His appeal amongst the Tea Party in particular comes not just from his fundamentalist interpretation of the Tenth Amendment, but also from his fundamentalist evangelical Christianity. As if America were Job, Perry has stated that this recession which has thrown millions out of work and out of their homes has a purpose: to bring the country back to biblical principles. Washington D.C. is like ancient Egypt, Perry argues, with the American people as the Israelites, slave to the mighty Pharaoh – as ever for ‘biblical principles’, read free-market economics.

The faultlines of Perry’s brash religiosity and his newly-acquired place in the national imagination have now collided, on account of an event initiated and endorsed by the Governor called “The Response”. In what constitutes a gross violation of the First Amendment – with Perry as government making establishment of the Nazarene faith – Perry is welcome all Americans (well, all Christian Americans) to Reliant Stadium in Houston for a national day of prayer and fasting. The purpose: to “call upon Jesus to guide us through unprecedented struggles”, at a time when America is “besieged by financial debt and terrorism” and “the youth of America are in grave peril economically, socially, and morally”.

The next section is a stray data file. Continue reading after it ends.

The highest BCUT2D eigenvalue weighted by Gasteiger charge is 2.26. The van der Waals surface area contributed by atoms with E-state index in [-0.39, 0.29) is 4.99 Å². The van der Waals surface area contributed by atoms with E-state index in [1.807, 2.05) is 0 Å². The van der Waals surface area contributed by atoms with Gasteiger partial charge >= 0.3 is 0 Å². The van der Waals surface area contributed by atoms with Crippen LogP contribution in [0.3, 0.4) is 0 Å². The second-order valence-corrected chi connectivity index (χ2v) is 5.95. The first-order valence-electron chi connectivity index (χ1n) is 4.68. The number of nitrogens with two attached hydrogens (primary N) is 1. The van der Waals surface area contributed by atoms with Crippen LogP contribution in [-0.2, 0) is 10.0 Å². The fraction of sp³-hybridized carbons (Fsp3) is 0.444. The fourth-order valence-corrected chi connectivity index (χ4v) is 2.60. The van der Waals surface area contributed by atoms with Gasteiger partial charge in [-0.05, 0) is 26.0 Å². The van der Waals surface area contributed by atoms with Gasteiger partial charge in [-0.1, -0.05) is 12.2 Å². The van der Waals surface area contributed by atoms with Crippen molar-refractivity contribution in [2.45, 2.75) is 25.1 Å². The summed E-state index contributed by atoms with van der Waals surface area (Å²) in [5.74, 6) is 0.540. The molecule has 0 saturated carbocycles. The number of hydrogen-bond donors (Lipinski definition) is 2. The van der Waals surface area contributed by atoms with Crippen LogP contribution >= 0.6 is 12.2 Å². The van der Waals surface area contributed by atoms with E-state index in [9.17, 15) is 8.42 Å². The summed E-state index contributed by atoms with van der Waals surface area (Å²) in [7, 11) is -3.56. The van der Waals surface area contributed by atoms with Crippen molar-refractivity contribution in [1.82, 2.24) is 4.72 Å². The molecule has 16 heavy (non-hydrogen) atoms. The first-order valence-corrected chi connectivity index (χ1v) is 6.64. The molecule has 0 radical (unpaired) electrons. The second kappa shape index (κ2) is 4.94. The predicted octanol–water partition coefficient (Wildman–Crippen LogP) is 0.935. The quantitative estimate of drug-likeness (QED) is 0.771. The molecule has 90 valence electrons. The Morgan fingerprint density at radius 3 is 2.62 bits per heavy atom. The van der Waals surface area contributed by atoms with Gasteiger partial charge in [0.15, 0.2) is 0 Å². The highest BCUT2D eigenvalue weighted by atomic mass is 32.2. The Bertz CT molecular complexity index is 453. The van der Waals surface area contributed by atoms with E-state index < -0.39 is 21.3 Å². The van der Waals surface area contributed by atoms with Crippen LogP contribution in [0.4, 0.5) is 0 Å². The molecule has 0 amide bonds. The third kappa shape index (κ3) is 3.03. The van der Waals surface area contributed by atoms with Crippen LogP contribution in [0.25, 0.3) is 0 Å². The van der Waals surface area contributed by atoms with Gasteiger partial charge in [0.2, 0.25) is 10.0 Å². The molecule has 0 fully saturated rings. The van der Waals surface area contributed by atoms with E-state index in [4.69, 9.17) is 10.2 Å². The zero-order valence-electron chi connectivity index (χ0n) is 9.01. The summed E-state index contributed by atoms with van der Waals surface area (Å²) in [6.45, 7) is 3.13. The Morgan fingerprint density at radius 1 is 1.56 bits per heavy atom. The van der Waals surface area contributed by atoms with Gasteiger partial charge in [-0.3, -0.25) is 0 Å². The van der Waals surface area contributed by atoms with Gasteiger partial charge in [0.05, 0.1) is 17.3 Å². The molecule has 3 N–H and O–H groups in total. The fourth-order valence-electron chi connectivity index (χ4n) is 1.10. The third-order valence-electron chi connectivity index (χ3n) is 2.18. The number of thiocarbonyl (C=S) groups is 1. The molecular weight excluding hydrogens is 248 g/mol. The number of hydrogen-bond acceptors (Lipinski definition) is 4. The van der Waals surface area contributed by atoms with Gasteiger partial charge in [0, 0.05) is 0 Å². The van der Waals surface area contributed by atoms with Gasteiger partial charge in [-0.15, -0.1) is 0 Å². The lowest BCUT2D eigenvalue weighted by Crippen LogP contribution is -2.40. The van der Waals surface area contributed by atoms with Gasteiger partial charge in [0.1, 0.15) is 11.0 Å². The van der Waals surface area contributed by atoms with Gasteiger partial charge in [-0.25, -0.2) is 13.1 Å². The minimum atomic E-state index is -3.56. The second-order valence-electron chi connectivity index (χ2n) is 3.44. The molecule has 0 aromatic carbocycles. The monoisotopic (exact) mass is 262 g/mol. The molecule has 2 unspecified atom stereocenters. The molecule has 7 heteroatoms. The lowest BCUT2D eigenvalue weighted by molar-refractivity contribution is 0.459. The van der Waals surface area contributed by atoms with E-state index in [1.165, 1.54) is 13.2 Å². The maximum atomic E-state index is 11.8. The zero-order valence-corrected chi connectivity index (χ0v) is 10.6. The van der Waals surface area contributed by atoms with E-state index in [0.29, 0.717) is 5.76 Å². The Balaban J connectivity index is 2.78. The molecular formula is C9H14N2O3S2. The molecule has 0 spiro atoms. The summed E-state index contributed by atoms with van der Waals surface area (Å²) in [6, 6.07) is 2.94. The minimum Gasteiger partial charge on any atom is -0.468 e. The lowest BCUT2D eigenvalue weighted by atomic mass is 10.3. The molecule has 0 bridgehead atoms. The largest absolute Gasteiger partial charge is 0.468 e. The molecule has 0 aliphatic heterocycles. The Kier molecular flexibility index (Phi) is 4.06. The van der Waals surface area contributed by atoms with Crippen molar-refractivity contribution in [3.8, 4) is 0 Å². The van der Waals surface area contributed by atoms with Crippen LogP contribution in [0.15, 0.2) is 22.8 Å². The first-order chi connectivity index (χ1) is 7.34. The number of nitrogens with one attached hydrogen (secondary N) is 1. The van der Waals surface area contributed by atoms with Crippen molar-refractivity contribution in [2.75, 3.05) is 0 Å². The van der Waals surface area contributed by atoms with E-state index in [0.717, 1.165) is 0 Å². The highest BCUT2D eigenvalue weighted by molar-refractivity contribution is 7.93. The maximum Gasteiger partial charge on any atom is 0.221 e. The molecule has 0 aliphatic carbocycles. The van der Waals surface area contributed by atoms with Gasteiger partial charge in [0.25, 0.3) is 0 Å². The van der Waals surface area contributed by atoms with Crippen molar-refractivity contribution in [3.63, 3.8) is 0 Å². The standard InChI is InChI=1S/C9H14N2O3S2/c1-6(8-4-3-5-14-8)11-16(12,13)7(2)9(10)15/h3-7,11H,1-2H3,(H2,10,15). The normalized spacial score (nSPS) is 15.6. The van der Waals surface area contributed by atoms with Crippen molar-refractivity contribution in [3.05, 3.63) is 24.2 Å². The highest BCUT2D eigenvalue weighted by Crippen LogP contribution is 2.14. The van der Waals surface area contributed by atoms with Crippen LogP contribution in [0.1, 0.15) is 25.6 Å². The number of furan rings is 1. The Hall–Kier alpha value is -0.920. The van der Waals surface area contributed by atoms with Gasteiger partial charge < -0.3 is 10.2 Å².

While of course it is commonplace in America’s middle to have overtly religious and indeed overtly Christian governors, it is without precedent for a state executive to organise a massive evangelical service of this nature. The event’s faults are myriad, beginning with its unconstitutionality. Justice Souter, writing for the majority in the case of Board of Education of Kiryas Joel Village School District v. Grumet (1994), concluded that “government should not prefer one religion to another, or religion to irreligion”. Jewish rabbinical leaders in Texas were correct to petition Perry on that matter, arguing that The Response marks a day of “exclusionary prayer”: